Arts & Culture

Arts & Culture
1:25 pm
Mon March 25, 2013

6 Tunes: Some Personal Faves I'd Like To Share With You

Keith Weston in the WUNC Back Porch library
Credit MelShoots

Every weekend it's my pleasure on Back Porch Music to share with you scores of selections from WUNC's wide-ranging folk music library.  It's always a musical adventure that I often find surprising and inspiring myself - and I hope you do, too. From fiddle tunes to singer-songwriters, the term "folk" applies to such a large range of sounds and textures.

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Arts & Culture
11:12 am
Mon March 25, 2013

State Celebrates 350th Anniversary Of Carolina Charter

The first page of the Carolina Charter of 1663.
Credit N.C. State Archives

People interested in the history of North Carolina can see the front page of the Carolina Charter on display today in Raleigh.  The 350-year-old old document represents the land grant from the King of England to eight of his closest friends and allies who helped him when he was restored to the throne. 

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Arts & Culture
3:18 pm
Fri March 22, 2013

NC Press Association Honors Carl Kasell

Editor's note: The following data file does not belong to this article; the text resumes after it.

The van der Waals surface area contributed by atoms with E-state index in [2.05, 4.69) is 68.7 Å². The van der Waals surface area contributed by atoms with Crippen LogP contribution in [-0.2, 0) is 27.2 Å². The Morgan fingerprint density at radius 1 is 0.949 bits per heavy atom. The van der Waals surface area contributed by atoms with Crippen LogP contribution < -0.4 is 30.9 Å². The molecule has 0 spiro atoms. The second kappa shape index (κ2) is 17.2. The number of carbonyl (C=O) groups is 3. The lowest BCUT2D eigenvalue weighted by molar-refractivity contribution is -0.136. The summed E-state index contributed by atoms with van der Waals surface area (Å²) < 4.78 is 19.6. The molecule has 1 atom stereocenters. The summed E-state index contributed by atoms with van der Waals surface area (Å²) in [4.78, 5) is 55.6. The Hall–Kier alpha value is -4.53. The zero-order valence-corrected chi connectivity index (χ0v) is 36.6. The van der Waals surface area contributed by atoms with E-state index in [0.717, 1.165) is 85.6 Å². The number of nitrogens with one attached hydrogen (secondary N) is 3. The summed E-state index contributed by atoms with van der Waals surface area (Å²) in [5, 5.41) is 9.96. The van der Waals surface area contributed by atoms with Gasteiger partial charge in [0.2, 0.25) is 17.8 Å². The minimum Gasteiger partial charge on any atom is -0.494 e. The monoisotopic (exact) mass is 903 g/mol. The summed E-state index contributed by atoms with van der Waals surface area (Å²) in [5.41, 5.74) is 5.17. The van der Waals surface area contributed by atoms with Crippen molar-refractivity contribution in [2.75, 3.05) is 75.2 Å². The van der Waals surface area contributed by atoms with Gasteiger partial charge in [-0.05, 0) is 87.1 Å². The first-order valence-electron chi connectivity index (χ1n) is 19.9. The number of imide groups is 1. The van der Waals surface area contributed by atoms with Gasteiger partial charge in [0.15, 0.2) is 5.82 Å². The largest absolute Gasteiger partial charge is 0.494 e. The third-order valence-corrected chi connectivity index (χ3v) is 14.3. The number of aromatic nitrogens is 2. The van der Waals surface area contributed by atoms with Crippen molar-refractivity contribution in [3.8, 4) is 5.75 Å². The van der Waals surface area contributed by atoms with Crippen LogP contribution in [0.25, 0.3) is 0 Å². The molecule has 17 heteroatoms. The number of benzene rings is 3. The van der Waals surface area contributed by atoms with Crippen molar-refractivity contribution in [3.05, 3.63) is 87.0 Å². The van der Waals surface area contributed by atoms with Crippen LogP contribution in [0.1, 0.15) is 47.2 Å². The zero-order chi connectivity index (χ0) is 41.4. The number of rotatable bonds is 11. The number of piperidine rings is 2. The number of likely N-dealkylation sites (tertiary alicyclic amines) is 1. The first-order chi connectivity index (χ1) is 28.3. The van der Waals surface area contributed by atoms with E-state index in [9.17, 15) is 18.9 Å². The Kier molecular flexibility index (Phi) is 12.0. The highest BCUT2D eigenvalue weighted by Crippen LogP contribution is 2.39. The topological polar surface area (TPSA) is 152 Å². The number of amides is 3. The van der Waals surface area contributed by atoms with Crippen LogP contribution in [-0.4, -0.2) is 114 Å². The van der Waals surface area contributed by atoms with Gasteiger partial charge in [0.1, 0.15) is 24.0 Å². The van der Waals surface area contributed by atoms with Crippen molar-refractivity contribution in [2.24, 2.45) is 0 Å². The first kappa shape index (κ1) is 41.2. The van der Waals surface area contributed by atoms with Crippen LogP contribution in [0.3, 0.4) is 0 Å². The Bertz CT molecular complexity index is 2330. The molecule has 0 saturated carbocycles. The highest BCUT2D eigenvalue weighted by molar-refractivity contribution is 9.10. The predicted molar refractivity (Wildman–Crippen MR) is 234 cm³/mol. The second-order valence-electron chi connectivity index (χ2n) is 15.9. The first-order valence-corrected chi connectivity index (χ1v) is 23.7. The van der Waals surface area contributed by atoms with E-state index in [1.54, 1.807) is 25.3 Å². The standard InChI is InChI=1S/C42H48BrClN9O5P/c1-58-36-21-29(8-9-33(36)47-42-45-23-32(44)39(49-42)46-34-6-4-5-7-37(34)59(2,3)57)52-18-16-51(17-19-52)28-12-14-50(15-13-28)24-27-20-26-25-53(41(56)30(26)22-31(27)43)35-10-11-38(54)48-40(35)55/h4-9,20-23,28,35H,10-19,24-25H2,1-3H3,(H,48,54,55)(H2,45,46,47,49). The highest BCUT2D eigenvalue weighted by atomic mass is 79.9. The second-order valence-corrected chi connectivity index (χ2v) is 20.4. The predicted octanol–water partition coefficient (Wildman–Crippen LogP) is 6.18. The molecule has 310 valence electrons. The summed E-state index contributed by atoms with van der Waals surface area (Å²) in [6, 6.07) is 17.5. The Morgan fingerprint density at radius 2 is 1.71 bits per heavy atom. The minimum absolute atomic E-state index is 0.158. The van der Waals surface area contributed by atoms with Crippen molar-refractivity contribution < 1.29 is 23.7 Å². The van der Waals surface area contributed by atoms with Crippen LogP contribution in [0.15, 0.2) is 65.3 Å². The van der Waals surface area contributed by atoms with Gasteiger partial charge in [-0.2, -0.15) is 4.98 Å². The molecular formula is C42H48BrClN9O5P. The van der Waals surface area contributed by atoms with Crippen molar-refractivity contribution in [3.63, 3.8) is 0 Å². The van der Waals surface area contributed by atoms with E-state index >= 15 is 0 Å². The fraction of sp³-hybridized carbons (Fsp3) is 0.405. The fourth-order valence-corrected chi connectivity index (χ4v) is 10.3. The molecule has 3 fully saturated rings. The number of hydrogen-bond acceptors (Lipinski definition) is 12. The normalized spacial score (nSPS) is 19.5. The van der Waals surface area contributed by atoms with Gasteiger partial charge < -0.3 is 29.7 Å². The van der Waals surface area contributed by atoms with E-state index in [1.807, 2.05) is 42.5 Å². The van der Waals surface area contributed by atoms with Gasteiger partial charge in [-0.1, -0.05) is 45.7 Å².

Carl Kasell at a WUNC event in 2007.
Credit Dave Horne/Flickr

At their most recent Annual Meeting, The North Carolina Press Association named Carl Kasell the 2013 North Carolinian of the Year.

Originally from Goldsboro, Kasell is known for his life-long career in radio broadcasting. He also helped found WUNC while in college at the University of North Carolina at Chapel Hill.  Kasell spent 30 years as a newscaster for National Public Radio’s Morning Edition, and he currently works on the popular radio news quiz show Wait Wait…Don’t Tell Me!, in addition to being an ambassador for NPR.

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Arts & Culture
2:35 pm
Fri March 22, 2013

Nothing Could Be Finer Than To Be In Carolina - But Which One?

Gus Kahn wrote the lyrics for 'Carolina in the Morning' in 1922.
Credit Johns Hopkins University, The Lester S. Levy Collection of Sheet Music

Andy Marx talks about how a Carolina governor tried to claim his grandfather's song 'Carolina In the Morning' as the state's own, and Sean Cole remembers Daffy Duck's version of the tune.

If you’ve ever attended a public event or high school choir performance in North or South Carolina, chances are you’ve heard the song “Carolina in The Morning.” But which Carolina does the iconic tune refer to?

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Arts & Culture
2:30 pm
Fri March 22, 2013

Andy Griffith’s Widow To Demolish His Former Home

Andy Griffith
Credit andygriffith.org

Less than one year after Andy Griffith’s death, his widow intends to raze the house where he once lived with his family. According to friends, Griffith had hoped the house would be turned into a museum.

Cindi Griffith received a demolition permit from Dare County on Monday. The house that she intends to tear down is not the large one that she and Andy built recently, but a smaller one on Roanoke Island that Andy Griffith bought in the 1950’s.

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The State of Things
11:42 am
Fri March 22, 2013